Come on Natural England, give us some good news, with a simple licence application form that can be filled in quickly and processed in record time.
The Met Office’s Fire Severity Index (FSI) is an assessment of how severe a fire could become if one were to start and NOT of the risk of wildfires occurring. The current FSI has now reached High to Very High.
Despite this and the fact that there are several headline making wildfires across the country this weekend people are still not heeding this warning and acting responsibly.
Our gamekeepers were alerted to a wild fire on the North York Moors yesterday afternoon which they managed to bring under control without the need for the fire service. This is not down to luck this is because of 2 main reasons.
1. The fire was on managed moorland so because of the controlled cool burning that is undertaken by the gamekeepers there are essential firebreaks in place to help stop the fire spreading.
2. Because of the recent extremely dry conditions, the heat wave of the Easter weekend and the anticipated increase in visitors to the North York Moors the gamekeepers have been on standby to deal with any wildfires should they occur.
This fire was brought under control and then the keepers assessed the area and found the remains of a barbecue and a pile of rubbish which had been very kindly left. Please be extra vigilant, if you see smoke then ring 999 immediately and if you see any individuals acting irresponsibly please alert the police.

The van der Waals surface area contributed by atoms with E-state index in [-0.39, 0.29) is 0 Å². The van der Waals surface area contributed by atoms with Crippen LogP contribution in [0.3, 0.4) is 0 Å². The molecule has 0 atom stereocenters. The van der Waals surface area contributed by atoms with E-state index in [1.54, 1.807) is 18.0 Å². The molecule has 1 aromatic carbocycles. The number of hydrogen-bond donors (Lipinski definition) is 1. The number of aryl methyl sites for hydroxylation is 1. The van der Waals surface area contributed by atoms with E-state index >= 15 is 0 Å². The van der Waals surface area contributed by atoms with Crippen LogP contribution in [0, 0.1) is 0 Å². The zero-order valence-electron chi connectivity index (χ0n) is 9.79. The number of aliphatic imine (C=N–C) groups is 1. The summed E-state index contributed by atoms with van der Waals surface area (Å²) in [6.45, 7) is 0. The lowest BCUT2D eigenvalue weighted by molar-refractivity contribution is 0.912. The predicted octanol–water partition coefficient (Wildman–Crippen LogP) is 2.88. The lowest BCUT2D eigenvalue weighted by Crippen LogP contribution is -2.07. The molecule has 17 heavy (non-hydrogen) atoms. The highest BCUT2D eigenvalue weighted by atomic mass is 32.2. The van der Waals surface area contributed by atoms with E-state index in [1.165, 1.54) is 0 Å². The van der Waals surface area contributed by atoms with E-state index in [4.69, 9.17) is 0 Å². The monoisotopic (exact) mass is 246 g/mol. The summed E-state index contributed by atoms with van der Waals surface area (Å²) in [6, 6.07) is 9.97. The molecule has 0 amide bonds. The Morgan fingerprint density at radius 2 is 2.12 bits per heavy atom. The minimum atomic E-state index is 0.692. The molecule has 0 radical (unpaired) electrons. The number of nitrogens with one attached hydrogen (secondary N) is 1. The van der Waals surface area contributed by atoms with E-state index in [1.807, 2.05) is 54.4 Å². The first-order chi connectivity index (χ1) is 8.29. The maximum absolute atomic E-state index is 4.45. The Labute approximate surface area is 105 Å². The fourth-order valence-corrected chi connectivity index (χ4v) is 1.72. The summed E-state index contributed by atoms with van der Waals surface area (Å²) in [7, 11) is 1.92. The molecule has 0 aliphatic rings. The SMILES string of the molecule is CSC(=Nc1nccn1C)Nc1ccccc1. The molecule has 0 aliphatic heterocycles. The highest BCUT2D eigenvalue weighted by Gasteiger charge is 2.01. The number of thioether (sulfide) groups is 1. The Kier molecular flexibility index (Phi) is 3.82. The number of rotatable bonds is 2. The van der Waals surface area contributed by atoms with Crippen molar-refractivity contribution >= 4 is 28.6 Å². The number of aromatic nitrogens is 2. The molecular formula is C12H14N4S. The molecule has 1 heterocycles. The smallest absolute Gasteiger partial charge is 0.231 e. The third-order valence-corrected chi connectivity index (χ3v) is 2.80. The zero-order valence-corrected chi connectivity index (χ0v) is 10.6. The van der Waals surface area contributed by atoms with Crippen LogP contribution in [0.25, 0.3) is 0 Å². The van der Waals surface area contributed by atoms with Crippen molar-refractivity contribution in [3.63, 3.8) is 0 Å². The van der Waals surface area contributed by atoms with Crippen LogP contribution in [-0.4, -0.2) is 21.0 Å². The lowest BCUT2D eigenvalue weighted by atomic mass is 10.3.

As nesting time is now upon us, the gamekeepers are paying extra attention to the control of Carion Crows, Magpies, Rooks, Jackdaws and Jays. These birds are the ones that would normally “suck” the eggs so pose a big threat to the breeding success of rare red listed waders and all the ground nesting birds.
Various traps are used on estates for predator control and the type of traps in these photos have live decoy birds inside them. As we are in the full swing of the Easter holidays and the weather is absolutely tropical the moors will undoubtedly have substantially more visitors than usual so we are trying to highlight why we use these traps.
Today we celebrate World Curlew Day.
We are very fortunate that we can go out onto the North York Moors and Curlews can be seen regularly and this is in no doubt by coincidence, they are benefitting from the all the hard work that is put in daily by our gamekeepers.
There are eight species of curlew worldwide and two are assumed extinct. The Eskimo and the Slender-Billed have not been seen for decades. Out of the remaining six species, three are at risk of extinction – the Eurasian, the Bristle-thighed and the Far Eastern are all listed on the IUCN Red list of Threatened Species. It is no exaggeration to say that many parts of the earth will lose curlews over the next few decades.
Curlews are iconic birds of wild, wet, evocative places – estuaries, mountain slopes, moorland, meadowland and coast. They have inspired poets, artists, musicians and writers for generations.
April 21 is designated as World Curlew day, it is a grass-roots initiative, supported by major environmental organisations, to raise awareness of the plight of curlews and to encourage activities to help them.
The RSPB say “The curlew is the largest European wading bird, instantly recognisable on winter estuaries or summer moors by its long, downcurved bill, brown upperparts, long legs and evocative call.”